Thank you for sharing this…. It is a hilarious recounting of a horrible situation. Glad you are well enough now to tell it.

  • Ellen Schnakenberg
    7 years ago

    I enjoyed writing it. I really wish I could have been a fly on the wall watching what was happening. It wasn’t funny at all at the time, but I’m sure we were pretty entertaining for everyone else 😀

  • Linda Barham Nabors
    7 years ago

    Your trip sounds very familiar to me and my “hubs”. We have lived this scenario, minus the barf bags, many times. I have Fibro and Chronic fatigue along with my migraines that make it impossible to walk through any airport or stand in lines. We have used a wheelchair for 7 years and have found most airports to be so accommodating to those of us who are sick. I always feel bad about going through the airport in a wheelchair, but when I try to walk a little it doesn’t take long to know where I should be. I don’t like the stares that I get, but I know in my heart that I cannot travel without these wonderful helpers. Along with the wheelchair, there are numerous people at airports that are more than happy to help anyone who is sick to get to where they need to be and very quickly. Usually, going through security is when you get the majority of the dirty looks, but I have learned to ignore them all. It is the hardship on my husband that is the worst, although he has said that with a wheelchair and special treatment it is much easier than it used to be. At least with a wheelchair I can carry something!
    I am so glad you made it home safely. I know that feeling of a 6-8 hour trip feeling like 24 hours. It is miserable and then the next day you are so leftover, but not really remembering anything. It is a miserable thing to have to travel with a migraine.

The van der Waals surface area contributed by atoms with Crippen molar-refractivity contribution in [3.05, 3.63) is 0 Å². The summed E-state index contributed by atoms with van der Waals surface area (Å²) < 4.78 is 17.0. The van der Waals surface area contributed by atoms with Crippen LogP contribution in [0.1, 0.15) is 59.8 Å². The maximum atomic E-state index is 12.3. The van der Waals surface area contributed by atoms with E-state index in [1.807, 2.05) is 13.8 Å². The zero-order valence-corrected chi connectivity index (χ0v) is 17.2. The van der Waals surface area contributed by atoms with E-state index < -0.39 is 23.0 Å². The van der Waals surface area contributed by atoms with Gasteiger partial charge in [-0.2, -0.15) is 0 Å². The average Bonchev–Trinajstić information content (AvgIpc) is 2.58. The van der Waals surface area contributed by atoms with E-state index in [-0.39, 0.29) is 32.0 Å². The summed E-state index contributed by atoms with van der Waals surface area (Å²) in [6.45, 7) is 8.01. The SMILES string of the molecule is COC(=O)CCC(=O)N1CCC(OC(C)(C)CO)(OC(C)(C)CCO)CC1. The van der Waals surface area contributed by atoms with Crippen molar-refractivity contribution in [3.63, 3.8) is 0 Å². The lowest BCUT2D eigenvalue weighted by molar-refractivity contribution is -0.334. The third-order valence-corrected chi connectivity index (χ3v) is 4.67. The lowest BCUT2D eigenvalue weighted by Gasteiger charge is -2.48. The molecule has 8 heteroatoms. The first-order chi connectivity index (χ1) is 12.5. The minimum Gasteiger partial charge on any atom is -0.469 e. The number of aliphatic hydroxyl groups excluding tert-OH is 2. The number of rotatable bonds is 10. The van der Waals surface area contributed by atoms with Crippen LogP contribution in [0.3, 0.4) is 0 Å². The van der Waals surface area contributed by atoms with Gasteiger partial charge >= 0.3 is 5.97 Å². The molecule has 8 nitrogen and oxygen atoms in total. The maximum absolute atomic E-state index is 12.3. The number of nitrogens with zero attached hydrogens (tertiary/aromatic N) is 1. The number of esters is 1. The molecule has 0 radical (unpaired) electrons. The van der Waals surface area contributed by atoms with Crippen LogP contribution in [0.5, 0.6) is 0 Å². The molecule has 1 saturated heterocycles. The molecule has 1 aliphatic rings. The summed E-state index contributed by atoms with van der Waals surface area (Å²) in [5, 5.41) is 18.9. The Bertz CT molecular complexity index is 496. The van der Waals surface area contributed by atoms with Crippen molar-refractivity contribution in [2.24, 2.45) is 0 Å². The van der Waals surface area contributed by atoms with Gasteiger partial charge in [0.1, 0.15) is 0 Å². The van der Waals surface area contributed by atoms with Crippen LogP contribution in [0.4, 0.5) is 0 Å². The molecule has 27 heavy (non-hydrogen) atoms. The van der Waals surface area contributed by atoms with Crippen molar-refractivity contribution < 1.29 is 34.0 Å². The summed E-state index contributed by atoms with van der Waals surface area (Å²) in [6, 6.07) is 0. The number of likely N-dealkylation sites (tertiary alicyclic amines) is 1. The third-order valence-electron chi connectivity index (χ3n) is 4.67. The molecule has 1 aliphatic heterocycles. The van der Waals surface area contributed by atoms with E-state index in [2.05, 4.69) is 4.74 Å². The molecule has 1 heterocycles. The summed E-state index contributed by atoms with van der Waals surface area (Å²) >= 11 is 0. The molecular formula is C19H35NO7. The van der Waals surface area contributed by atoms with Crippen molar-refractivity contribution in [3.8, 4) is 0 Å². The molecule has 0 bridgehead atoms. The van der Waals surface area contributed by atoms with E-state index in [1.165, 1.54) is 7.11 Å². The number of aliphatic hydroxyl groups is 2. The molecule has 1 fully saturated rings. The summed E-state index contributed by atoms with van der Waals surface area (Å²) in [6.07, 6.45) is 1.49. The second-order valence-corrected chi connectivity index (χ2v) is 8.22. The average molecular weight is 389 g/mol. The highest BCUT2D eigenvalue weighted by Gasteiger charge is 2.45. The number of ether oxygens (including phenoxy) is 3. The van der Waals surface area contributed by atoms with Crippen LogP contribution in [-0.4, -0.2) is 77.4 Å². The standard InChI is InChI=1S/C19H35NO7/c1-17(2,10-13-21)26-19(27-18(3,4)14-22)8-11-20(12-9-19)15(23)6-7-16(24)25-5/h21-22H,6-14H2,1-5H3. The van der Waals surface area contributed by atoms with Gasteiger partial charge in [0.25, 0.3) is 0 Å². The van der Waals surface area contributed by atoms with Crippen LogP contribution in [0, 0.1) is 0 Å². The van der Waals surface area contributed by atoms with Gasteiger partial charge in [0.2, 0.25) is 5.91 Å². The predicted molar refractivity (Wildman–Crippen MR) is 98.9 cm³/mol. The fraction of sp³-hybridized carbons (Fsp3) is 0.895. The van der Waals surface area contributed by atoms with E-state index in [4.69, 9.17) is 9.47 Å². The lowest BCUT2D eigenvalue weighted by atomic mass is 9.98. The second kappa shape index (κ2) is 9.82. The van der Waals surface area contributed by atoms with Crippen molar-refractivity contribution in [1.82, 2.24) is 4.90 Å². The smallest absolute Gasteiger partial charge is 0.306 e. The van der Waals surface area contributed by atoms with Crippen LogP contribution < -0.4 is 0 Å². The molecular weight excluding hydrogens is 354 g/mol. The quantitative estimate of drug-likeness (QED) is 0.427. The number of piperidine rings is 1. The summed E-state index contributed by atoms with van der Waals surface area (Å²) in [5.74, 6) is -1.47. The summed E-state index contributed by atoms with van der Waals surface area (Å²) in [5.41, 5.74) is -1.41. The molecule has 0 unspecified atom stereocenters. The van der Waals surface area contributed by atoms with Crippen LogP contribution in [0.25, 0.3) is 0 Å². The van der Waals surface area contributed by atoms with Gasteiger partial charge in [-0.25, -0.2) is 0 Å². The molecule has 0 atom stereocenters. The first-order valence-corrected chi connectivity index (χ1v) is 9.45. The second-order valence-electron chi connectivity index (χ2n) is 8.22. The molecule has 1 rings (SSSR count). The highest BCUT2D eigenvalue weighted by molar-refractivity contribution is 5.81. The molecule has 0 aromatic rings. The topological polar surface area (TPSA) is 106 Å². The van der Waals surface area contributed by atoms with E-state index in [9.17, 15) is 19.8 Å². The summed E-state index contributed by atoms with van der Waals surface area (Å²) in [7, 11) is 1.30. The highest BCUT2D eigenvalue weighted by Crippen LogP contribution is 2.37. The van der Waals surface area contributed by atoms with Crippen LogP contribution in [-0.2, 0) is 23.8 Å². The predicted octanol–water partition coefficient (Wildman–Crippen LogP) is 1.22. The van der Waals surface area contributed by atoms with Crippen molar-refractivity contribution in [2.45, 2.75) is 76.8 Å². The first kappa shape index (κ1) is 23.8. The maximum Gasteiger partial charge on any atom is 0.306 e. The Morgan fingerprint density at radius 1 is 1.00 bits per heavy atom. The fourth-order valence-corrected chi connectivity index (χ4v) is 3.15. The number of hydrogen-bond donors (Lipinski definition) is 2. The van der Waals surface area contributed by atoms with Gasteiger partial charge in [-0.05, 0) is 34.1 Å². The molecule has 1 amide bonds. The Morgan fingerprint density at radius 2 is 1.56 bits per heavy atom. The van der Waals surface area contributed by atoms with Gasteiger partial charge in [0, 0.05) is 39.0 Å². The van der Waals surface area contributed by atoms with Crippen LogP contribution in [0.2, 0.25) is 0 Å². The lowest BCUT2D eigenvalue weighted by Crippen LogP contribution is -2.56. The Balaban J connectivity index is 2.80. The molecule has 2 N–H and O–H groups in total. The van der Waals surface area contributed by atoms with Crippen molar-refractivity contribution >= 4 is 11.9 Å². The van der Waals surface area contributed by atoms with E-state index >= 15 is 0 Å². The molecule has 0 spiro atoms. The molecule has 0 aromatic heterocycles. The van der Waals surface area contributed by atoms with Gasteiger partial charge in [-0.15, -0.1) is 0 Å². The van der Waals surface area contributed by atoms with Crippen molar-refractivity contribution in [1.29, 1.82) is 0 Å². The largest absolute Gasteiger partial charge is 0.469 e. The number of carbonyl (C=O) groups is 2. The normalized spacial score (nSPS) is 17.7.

Thanks for the great description of how hard this can be.

  • Paula Joanne Albers
    7 years ago

    Oh, Ellen. Your vivid experience is too close to home for me (ha ha, so to speak!). It’s frightening once I realize the monster I have on my hands as a migraine starts to escalate like that. To discover that either the meds aren’t working, weren’t brought, or can’t be taken is pure fear and dread. This brings to mind the conversation we had a week or two ago about the ‘doubters’: if they had just ONE experience like this, they would never utter a word again about, “fakers”, “just take a pill”, or “maybe you should see your chiropractor”. This is no disease for the faint-of-heart, weak, or wimpy person, and we are none of those. No wonder we’re blessed with so much courage, open-mindedness and spirit – WE EARNED EVERY BIT OF IT! God Bless, Ellen; I hope you’re feeling better (and glad you made it back to your own bed!).

  • Dan Levesque
    7 years ago

    Hi, I am glad to see that you can put some humor into this gripping death pole experience. I have been there a dozen times and the after effects are just as bad cause of the overuse of the meds. Yes the rebound, but you’re home so a little easier to deal with.